New Delhi, July 26 : Doctors on Wednesday said that they are seeing a record surge in cases of conjunctivitis, commonly known as pink eye, as well as dengue in the national capital.
The sudden rise in conjunctivitis cases can be attributed to the heavy rainfall and floods that have affected various regions in the country.
The increased moisture, moderate adequate temperature and unhygienic conditions due to the floods, contaminated water supply, and importantly, aerosoling (microdrops) of dirty water from roads by fast moving vehicles create a conducive environment for the spread of the infection, they say.
“We are closely monitoring the sudden surge of conjunctivitis cases across the country, with Delhi NCR alone reporting a staggering 1,032 cases in July. The rise in numbers compared to the same period last year (July 2022), when Delhi NCR had 646 cases and nationwide had 1,202 cases, is a cause of concern,” Dr Kamal B Kapur, Medical Director, Sharp Sight Eye Hospitals, told IANS.
Conjunctivitis, commonly known as ‘pink eye,’ can be highly contagious, spreading through contact with contaminated surfaces and eye secretions.
The symptoms include itching, watery discharge, purulent discharge, swelling of lids, mild redness, and sometimes, individuals may experience blurred vision or glare when seeing lights.
According to Dr Soveeta Rath, Paediatric Ophthalmology, Strabismus and Neuro Ophthalmology at Dr. Shroff’s Charity Eye Hospital, the surge is more significant in children.
“We have seen an increase of 60 per cent patients with eye flu, which is mostly in children. Every third child is presented with red eyes or conjunctivitis. In fact, last week, we saw more than 30 children in the OPD with conjunctivitis,” Dr. Rath told the media.
She said that the rise is due to seasonal change. “It is also because this year there has been more rain, surprisingly an acute water shortage and an absence of hygienic habits. Children will often touch the surface contaminated with the virus/bacteria and rub their eyes with the same hands causing the spread of infection,” she added.
The doctors recommended proper precautions and heightened awareness to control the spread effectively, while also cautioning the use of over the counter medications.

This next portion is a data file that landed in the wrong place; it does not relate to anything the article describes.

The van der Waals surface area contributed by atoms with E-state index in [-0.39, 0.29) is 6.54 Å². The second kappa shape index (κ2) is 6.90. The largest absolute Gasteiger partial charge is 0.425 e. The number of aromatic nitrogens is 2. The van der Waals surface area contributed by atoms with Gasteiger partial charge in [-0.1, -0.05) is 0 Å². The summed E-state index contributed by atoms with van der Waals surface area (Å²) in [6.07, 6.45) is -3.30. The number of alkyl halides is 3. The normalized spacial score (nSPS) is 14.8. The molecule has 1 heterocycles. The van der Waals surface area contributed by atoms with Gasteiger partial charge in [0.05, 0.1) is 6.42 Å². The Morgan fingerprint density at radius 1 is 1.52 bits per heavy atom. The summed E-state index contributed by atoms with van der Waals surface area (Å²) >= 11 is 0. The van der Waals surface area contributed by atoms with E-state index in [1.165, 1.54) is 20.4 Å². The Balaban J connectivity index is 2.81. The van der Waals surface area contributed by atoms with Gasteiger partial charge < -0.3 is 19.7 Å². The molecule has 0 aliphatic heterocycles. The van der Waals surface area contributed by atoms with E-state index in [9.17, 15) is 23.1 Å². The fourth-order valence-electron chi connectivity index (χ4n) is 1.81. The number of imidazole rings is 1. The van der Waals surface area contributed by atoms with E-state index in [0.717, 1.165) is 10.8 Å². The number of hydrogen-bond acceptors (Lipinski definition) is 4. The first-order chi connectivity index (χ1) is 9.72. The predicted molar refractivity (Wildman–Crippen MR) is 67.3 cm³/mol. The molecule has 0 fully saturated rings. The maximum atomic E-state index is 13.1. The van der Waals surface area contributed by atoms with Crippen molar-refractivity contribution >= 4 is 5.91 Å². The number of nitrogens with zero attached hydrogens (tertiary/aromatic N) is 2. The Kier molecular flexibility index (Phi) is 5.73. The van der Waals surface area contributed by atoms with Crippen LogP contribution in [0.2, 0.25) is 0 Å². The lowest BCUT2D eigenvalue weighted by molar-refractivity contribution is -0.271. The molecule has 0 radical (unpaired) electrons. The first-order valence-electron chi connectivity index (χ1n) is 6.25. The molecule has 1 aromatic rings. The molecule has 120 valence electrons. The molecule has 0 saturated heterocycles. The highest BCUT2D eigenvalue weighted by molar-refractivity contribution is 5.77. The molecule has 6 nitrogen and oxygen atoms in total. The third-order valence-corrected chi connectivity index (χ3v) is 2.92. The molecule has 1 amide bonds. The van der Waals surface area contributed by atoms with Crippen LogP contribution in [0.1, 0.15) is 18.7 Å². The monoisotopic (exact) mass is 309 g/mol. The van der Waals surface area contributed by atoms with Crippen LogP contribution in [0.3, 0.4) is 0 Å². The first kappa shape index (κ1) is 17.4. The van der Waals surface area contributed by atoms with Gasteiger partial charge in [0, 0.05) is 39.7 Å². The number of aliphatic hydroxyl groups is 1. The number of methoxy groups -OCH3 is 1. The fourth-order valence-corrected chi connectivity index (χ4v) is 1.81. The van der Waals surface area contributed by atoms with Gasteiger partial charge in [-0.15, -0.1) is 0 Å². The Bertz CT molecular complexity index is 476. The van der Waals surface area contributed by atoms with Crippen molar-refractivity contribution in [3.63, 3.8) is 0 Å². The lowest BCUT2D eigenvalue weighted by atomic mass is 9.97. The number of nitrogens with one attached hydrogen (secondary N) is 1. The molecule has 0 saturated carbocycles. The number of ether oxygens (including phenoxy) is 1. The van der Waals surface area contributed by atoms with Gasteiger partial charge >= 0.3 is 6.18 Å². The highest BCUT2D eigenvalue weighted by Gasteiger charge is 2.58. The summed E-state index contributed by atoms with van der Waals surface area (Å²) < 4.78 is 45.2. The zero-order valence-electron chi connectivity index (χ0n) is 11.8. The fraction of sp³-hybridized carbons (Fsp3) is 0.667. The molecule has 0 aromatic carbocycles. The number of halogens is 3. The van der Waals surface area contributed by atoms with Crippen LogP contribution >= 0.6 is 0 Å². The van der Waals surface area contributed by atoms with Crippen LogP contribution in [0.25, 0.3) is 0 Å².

“It is crucial to maintain proper hygiene, frequent hand washing by the affected person and people who are in close vicinity, avoid touching the face, use protective eyewear when needed, and seek professional medical advice if any eye-related symptoms are experienced,” Dr. Kapur said.
In addition to conjunctivitis, the national capital is also seeing a surge in dengue cases. Dengue is a viral fever which is vector-borne and usually the cases increase after the monsoon season every year. The common symptoms include fever, retro orbital pain, severe headache, pain abdomen, vomiting and sometimes, diarrhoea.
“In our OPDs, nearly 20 per cent of patients having fever are suffering from dengue. While the patients currently are not sick to be hospitalised and many of them are being taken care of in the OPD itself, but some are needing admissions and also platelet transfusions,” Dr Ajay Kumar Gupta, Director, Internal Medicine, Max Hospital Vaishali, told IANS.
“There has been an approximately 10-12 per cent rise in the number of dengue patients coming to us,” added Dr Santosh Kumar Aggarwal, Sr Consultant – Internal Medicine, Marengo Asia Hospitals, Sector 16, Faridabad.
Dr Shuchin Bajaj, Internal Medicine, Ujala Cygnus Group of Hospitals, also said that the hospital is “getting more than average dengue cases per week this time, as compared to last year’s numbers”.
To prevent the risk of dengue, the doctors suggested wearing protective clothes, using mosquito repellents, keeping the environment and surroundings clean, not letting water stagnate as mosquitos can multiply there, and keeping children protected.